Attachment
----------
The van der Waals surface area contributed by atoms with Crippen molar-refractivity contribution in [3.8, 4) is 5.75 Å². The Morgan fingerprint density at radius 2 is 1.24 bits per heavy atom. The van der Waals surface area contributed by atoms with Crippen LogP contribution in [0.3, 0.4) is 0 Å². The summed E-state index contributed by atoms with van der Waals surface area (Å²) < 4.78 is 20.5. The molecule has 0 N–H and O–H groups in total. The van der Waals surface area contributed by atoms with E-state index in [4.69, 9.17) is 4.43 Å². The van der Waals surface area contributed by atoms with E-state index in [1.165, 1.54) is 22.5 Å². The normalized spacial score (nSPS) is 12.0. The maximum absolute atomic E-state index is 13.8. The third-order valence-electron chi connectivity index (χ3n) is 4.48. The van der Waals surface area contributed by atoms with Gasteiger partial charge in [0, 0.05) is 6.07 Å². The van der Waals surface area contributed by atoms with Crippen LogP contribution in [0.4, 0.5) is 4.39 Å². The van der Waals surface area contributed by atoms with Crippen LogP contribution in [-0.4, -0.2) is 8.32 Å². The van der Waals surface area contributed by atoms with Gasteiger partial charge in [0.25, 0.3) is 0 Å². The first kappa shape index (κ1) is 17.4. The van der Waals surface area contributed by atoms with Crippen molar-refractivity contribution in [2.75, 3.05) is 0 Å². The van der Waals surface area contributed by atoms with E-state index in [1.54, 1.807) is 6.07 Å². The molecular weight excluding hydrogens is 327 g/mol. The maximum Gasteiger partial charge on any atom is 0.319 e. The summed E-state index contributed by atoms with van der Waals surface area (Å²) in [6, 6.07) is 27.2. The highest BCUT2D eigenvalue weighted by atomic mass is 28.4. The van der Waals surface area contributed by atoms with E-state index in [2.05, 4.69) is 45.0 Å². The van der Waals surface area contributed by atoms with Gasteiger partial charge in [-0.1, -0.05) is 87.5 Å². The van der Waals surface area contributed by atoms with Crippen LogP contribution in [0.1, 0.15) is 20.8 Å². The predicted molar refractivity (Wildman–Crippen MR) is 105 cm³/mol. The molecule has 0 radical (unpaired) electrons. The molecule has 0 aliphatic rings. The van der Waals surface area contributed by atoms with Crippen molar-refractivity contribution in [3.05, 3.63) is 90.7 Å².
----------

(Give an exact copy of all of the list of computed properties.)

The van der Waals surface area contributed by atoms with Crippen molar-refractivity contribution in [3.8, 4) is 5.75 Å². The Morgan fingerprint density at radius 2 is 1.24 bits per heavy atom. The van der Waals surface area contributed by atoms with Crippen LogP contribution in [0.3, 0.4) is 0 Å². The summed E-state index contributed by atoms with van der Waals surface area (Å²) < 4.78 is 20.5. The molecule has 0 N–H and O–H groups in total. The van der Waals surface area contributed by atoms with E-state index in [4.69, 9.17) is 4.43 Å². The van der Waals surface area contributed by atoms with E-state index in [1.165, 1.54) is 22.5 Å². The normalized spacial score (nSPS) is 12.0. The maximum absolute atomic E-state index is 13.8. The third-order valence-electron chi connectivity index (χ3n) is 4.48. The van der Waals surface area contributed by atoms with Gasteiger partial charge in [0, 0.05) is 6.07 Å². The van der Waals surface area contributed by atoms with Crippen LogP contribution in [0.4, 0.5) is 4.39 Å². The van der Waals surface area contributed by atoms with Crippen LogP contribution in [-0.4, -0.2) is 8.32 Å². The van der Waals surface area contributed by atoms with Gasteiger partial charge in [0.25, 0.3) is 0 Å². The first kappa shape index (κ1) is 17.4. The van der Waals surface area contributed by atoms with Crippen molar-refractivity contribution in [2.75, 3.05) is 0 Å². The van der Waals surface area contributed by atoms with E-state index in [1.54, 1.807) is 6.07 Å². The molecular weight excluding hydrogens is 327 g/mol. The maximum Gasteiger partial charge on any atom is 0.319 e. The summed E-state index contributed by atoms with van der Waals surface area (Å²) in [6, 6.07) is 27.2. The highest BCUT2D eigenvalue weighted by atomic mass is 28.4. The van der Waals surface area contributed by atoms with E-state index in [2.05, 4.69) is 45.0 Å². The van der Waals surface area contributed by atoms with Gasteiger partial charge in [-0.1, -0.05) is 87.5 Å². The van der Waals surface area contributed by atoms with Crippen LogP contribution in [0.1, 0.15) is 20.8 Å². The predicted molar refractivity (Wildman–Crippen MR) is 105 cm³/mol. The molecule has 0 radical (unpaired) electrons. The molecule has 0 aliphatic rings. The van der Waals surface area contributed by atoms with Crippen molar-refractivity contribution in [3.05, 3.63) is 90.7 Å².